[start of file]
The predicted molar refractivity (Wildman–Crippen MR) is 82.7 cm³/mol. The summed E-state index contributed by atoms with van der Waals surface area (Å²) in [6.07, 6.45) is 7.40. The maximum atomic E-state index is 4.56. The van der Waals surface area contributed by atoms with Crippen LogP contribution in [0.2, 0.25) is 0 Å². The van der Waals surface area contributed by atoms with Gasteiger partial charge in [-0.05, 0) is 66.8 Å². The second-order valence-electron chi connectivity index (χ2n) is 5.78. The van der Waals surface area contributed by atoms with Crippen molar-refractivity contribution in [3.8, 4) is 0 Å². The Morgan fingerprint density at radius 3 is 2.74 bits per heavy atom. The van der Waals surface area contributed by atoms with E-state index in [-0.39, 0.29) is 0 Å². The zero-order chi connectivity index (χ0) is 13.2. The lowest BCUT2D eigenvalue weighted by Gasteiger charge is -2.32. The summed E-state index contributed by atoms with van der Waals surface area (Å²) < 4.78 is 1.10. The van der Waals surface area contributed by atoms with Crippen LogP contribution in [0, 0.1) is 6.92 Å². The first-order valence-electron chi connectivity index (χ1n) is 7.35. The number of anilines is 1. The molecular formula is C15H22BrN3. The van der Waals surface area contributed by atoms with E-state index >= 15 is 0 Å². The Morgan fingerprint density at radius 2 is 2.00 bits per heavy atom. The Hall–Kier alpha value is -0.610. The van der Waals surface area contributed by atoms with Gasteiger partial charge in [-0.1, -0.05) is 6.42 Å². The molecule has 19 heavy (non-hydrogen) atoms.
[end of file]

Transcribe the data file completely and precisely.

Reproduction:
The predicted molar refractivity (Wildman–Crippen MR) is 82.7 cm³/mol. The summed E-state index contributed by atoms with van der Waals surface area (Å²) in [6.07, 6.45) is 7.40. The maximum atomic E-state index is 4.56. The van der Waals surface area contributed by atoms with Crippen LogP contribution in [0.2, 0.25) is 0 Å². The van der Waals surface area contributed by atoms with Gasteiger partial charge in [-0.05, 0) is 66.8 Å². The second-order valence-electron chi connectivity index (χ2n) is 5.78. The van der Waals surface area contributed by atoms with Crippen molar-refractivity contribution in [3.8, 4) is 0 Å². The Morgan fingerprint density at radius 3 is 2.74 bits per heavy atom. The van der Waals surface area contributed by atoms with E-state index in [-0.39, 0.29) is 0 Å². The zero-order chi connectivity index (χ0) is 13.2. The lowest BCUT2D eigenvalue weighted by Gasteiger charge is -2.32. The summed E-state index contributed by atoms with van der Waals surface area (Å²) < 4.78 is 1.10. The van der Waals surface area contributed by atoms with Crippen LogP contribution in [0, 0.1) is 6.92 Å². The first-order valence-electron chi connectivity index (χ1n) is 7.35. The number of anilines is 1. The molecular formula is C15H22BrN3. The van der Waals surface area contributed by atoms with E-state index >= 15 is 0 Å². The Morgan fingerprint density at radius 2 is 2.00 bits per heavy atom. The Hall–Kier alpha value is -0.610. The van der Waals surface area contributed by atoms with Gasteiger partial charge in [-0.1, -0.05) is 6.42 Å². The molecule has 19 heavy (non-hydrogen) atoms.